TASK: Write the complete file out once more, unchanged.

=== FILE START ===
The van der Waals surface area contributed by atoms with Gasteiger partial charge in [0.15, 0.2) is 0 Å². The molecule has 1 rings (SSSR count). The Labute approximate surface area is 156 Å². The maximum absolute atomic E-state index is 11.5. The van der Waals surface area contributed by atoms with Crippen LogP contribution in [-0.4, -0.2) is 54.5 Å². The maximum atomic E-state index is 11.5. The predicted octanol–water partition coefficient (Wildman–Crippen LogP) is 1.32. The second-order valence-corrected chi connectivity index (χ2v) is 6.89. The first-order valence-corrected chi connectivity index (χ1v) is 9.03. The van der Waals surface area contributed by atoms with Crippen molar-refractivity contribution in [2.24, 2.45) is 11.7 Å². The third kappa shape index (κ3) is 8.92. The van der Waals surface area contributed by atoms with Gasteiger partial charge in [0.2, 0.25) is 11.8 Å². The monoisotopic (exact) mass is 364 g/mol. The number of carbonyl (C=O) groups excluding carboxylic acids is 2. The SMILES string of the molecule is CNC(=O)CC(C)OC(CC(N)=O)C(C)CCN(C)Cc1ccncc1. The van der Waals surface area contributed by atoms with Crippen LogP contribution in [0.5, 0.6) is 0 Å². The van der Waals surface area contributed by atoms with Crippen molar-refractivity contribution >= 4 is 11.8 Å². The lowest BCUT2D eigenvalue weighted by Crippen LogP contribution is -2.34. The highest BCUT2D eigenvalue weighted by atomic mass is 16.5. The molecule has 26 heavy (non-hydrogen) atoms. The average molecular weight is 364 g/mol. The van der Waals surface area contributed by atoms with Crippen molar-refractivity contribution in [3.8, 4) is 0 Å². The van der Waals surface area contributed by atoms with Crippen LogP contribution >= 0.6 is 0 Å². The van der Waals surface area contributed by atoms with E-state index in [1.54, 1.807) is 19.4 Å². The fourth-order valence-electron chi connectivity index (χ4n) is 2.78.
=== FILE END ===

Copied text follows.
The van der Waals surface area contributed by atoms with Gasteiger partial charge in [0.15, 0.2) is 0 Å². The molecule has 1 rings (SSSR count). The Labute approximate surface area is 156 Å². The maximum absolute atomic E-state index is 11.5. The van der Waals surface area contributed by atoms with Crippen LogP contribution in [-0.4, -0.2) is 54.5 Å². The maximum atomic E-state index is 11.5. The predicted octanol–water partition coefficient (Wildman–Crippen LogP) is 1.32. The second-order valence-corrected chi connectivity index (χ2v) is 6.89. The first-order valence-corrected chi connectivity index (χ1v) is 9.03. The van der Waals surface area contributed by atoms with Crippen molar-refractivity contribution in [2.24, 2.45) is 11.7 Å². The third kappa shape index (κ3) is 8.92. The van der Waals surface area contributed by atoms with Gasteiger partial charge in [0.2, 0.25) is 11.8 Å². The monoisotopic (exact) mass is 364 g/mol. The number of carbonyl (C=O) groups excluding carboxylic acids is 2. The SMILES string of the molecule is CNC(=O)CC(C)OC(CC(N)=O)C(C)CCN(C)Cc1ccncc1. The van der Waals surface area contributed by atoms with Crippen LogP contribution in [0.5, 0.6) is 0 Å². The van der Waals surface area contributed by atoms with Crippen molar-refractivity contribution >= 4 is 11.8 Å². The lowest BCUT2D eigenvalue weighted by Crippen LogP contribution is -2.34. The highest BCUT2D eigenvalue weighted by atomic mass is 16.5. The molecule has 26 heavy (non-hydrogen) atoms. The average molecular weight is 364 g/mol. The van der Waals surface area contributed by atoms with Crippen molar-refractivity contribution in [3.8, 4) is 0 Å². The van der Waals surface area contributed by atoms with Crippen LogP contribution >= 0.6 is 0 Å². The van der Waals surface area contributed by atoms with E-state index in [1.54, 1.807) is 19.4 Å². The fourth-order valence-electron chi connectivity index (χ4n) is 2.78.